How to Run A Physical Security Risk Assessment on Your Business

Isotec-Security-Assessment

 

With frequent warnings about hackers, digital theft, and general cybersecurity, it’s easy to overlook physical security as a concern of the past. But crime hasn’t gone completely digital and never will. Most companies wait until they face a major threat before conducting a physical risk assessment. By this time, the company has lost not only dollars but may have taken a hit to their reputation and harmed consumer trust.

Don’t wait for a security breach before you reevaluate safety procedures in the workplace. Take these five steps to perform your own physical security risk assessment and protect your business:

 

1. Identify Risk

Your first step is to know your risks. Different businesses and locations have varying levels of risk. While any business is at risk for crime, the crime likelihood differs, and you should scale your security measures up or down accordingly. A bank in a high crime neighborhood will naturally require stricter safety procedures than one in a sleepy rural town. Both should take measures to deter crime, but the high crime neighborhood may choose to install mantrap systems or increase the visibility of their security personnel as a preventative measure.
Potential risks might address:
               • Rate of crime in the neighborhood
               • Types of crime most commonly committed
               • Number of people with access to your facility
               • Whether your space is shared with other organizations
               • Number of entrances and exits to your facility
               • Insecure entrances or exits
               • Lack of monitoring systems
               • Lack of personnel

 

2. Assess Threats and Vulnerability
After considering a list of risks to your business, your next step is risk analysis and threat identification. Ask yourself which risks are more likely to occur than others. You can define a highly probable risk as a threat.

Then, consider any risks that your security measures do not address or only address to a bare minimum. Risks that fall within this overlap – highly likely but not properly addressed – are your company’s vulnerabilities. But simply addressing analyzing risks won’t tell you which areas of your company are vulnerable. To gain an accurate picture of business vulnerabilities, you’ll need to complete steps three to five: review your site and facilities, operating procedures, and physical security systems.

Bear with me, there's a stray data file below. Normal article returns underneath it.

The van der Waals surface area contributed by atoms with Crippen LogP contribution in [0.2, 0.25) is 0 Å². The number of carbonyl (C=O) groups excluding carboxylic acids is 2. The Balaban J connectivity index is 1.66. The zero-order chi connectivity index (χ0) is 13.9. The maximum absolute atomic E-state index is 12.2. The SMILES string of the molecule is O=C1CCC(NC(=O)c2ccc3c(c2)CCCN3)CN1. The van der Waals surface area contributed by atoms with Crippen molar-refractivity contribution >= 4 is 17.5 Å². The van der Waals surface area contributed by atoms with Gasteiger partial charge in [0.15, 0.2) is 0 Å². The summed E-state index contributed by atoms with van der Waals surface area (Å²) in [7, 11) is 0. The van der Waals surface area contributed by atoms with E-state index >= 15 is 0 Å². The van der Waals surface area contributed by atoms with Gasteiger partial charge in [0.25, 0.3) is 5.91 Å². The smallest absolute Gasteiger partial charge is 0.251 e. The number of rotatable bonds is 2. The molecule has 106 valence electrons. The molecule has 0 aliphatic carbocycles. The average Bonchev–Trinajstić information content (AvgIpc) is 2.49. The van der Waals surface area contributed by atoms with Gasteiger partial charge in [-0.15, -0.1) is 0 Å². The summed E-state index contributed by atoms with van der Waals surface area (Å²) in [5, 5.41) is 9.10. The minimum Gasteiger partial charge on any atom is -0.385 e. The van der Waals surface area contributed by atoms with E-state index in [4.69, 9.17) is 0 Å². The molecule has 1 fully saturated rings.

3. Review Current Site and Facility Security
Your first step in assessing vulnerabilities is to take a look at your physical site and facilities. A site assessment includes the immediate area or neighborhoods around your business. Facility assessments take a look at any vulnerabilities in your physical buildings or other structures.
When reviewing the security of your physical location, start with functionality and maintenance. Any aspects of your company that haven’t been maintained could pose a security threat. Doors that no longer lock properly, gates that don’t latch, or even problems with a bathroom window are open loops that increase your risk. Basic maintenance can go a long way in keeping a location security.

However, there may be other areas where your physical security is lacking. Is it too easy to enter and exit your facility? Is it too easy for customers or unwanted personnel to enter secure areas? Consider changes you can make to your physical space to improve safety procedures such as security doors or safety entrances.

 

4. Review Facility Operating Procedures
After considering the physical security of your space, you should evaluate the procedures in place for your staff. Do you have greeters at entrances or security personnel positioned strategically throughout your facility?

Most institutions are very secure during typical business hours but grow lax with night staff such as cleaning personnel. Do you keep checks in place for personnel in the building after hours? If not, you may be giving criminals easy access to your building. For example, janitors may leave doors unlocked or propped open for convenience. Even if your exterior doors are locked, set procedures that ensure it is never too easy for anyone inside your building to access secure materials. Work with your staff to ensure your business isn’t left completely open to outsiders when no one is around to monitor.

Finally, review emergency plans and procedures. Do you have procedures in place for in the event of a robbery or bomb threat? Is your staff trained in handling these situations?

 

5. Review Physical Security Systems
The last stage of your assessment should address your security systems. Are they fully functional? Do they leave any gaps? You might consider camera blind spots, doors to secure areas that are too easy to access, or a lack of personnel dedicated to security.
Review the comprehensiveness of your systems. Risk can range from simple theft to terrorism to internal threats. Establish not only safety procedures but physical security measures that cover multiple threat levels.

Performing an in-depth risk assessment is the most important step you can take to better security. Once you’re aware of your strengths and vulnerabilities, you can take the necessary precautions for a more secure business. To learn how to upgrade your physical security with measures like security doors or mantrap systems, contact our team at Isotec today.

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